So too does the Second Reading from Revelation 21:10-14, 22-23 come in to remind us how God must be happy because He wants all of us to come to His feast, His home, and His Heart. In John’s vision, he said the Angel took him in spirit to a great, high mountain and showed him the holy city of Jerusalem coming down out of the Heavens from God. One might think at first that this city is unwelcoming because it had a massive high wall, but no city that was designed to keep people out would have twelve gates. It may two, but definitely no more than four, but the city of God has twelve ways to enter because it is for all the tribes of God’s people who will be led there by the twelve apostles of the Lamb. How happy we ought to be in hearing that God wants us to come home to Him and that all we need to do is follow the Lamb of God who takes away the sins of the world, and who comes to the Divine Symphony to make us worthy to pass through the gates.
We can say that succinctly the Apostles were teaching the Gentiles, you have a home here in this Church of Christ, and for hearing that, they were happy. John was happy seeing all the gates and entryways into the New Jerusalem, and now our Lord, Christ Jesus dares says to us in today’s Gospel reading from John 14:23-29, “Whoever loves me will keep my word, and my Father will love him, and we will come to him and make our dwelling with him.” We ought to be very happy hearing those words. We ought to cling to Him with reckless love, but it does become difficult at times and happiness seems like the least of our concerns. We are just trying to live and make it to the next thing. Yet, for this He also says to us in today’s reading, “Peace I leave with you; my peace I give to you. Not as the world gives do I give it to you.”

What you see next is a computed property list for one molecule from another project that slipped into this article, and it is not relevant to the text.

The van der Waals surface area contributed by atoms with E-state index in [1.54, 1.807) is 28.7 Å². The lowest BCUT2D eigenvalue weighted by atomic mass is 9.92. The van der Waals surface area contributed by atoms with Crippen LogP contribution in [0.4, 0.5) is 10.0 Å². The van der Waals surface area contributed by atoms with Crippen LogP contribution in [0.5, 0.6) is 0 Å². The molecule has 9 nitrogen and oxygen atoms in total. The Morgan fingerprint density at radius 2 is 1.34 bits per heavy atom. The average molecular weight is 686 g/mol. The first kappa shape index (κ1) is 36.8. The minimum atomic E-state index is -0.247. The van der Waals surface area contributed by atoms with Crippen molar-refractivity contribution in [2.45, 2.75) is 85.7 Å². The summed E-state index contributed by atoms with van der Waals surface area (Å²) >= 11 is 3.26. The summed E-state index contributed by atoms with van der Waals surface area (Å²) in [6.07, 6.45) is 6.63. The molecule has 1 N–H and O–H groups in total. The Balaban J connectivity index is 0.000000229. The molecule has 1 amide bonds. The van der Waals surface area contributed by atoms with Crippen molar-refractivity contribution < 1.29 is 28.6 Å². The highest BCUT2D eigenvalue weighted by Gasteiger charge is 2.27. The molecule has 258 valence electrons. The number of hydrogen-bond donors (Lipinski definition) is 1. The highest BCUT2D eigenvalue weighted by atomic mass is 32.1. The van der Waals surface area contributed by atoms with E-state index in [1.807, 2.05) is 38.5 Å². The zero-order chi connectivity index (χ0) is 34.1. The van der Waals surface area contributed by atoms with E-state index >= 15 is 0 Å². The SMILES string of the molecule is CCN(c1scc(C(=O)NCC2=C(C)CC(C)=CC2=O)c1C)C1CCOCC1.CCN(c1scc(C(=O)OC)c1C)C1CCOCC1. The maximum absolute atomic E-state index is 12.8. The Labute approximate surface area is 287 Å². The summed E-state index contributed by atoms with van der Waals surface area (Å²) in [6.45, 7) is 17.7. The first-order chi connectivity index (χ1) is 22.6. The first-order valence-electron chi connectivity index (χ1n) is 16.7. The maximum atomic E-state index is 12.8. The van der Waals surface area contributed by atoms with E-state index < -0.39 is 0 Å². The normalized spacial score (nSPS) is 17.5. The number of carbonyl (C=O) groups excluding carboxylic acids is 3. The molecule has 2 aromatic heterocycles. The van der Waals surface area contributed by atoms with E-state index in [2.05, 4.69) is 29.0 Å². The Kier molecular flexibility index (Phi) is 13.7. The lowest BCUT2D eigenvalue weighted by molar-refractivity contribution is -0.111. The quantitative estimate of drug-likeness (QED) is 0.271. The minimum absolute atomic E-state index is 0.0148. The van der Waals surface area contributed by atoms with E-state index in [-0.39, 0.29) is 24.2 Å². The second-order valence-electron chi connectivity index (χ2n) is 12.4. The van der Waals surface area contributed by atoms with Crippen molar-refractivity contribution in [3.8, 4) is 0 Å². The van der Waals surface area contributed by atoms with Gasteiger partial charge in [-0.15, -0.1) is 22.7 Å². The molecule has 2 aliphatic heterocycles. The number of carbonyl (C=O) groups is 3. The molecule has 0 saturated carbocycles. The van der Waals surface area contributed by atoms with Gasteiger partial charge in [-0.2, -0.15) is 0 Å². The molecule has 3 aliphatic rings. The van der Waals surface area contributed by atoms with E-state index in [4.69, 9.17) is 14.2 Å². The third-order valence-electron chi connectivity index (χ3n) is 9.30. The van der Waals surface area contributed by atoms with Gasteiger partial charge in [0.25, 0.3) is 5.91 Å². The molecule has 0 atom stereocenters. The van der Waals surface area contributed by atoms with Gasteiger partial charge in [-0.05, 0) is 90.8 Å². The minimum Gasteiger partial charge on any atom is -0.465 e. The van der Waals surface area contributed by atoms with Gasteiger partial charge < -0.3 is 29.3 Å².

Oh, if we truly believed in the peace of Christ Jesus and how His peace keeps us tied to the path of holiness and happiness we would not treat the sign of peace Mass so trivially; nor would the Church in the first few centuries have treated the kiss of peace as Mass so abominably. But this is why the liturgy given to us had always been so unique and different from the world; why the liturgy was truly a set apart space that gave us space from the world and calls us into our littleness so that we might fall in awe to the otherness of God. The liturgy of the Mass was there to make us feel humble and small and having felt like a little child before our Eternal Father, we knew we were happy; happy to just commune with Him in this moment that we knew was just a foretaste of the happiness that was created for.
My friends, embrace the path to holiness and happiness that the Divine Symphony has set before you and live it every day.
This is just one way how the readings at Mass this Sunday connect to the liturgy and how the liturgy is forming us how to live our lives in the world. Be in the world what you have received through the liturgy.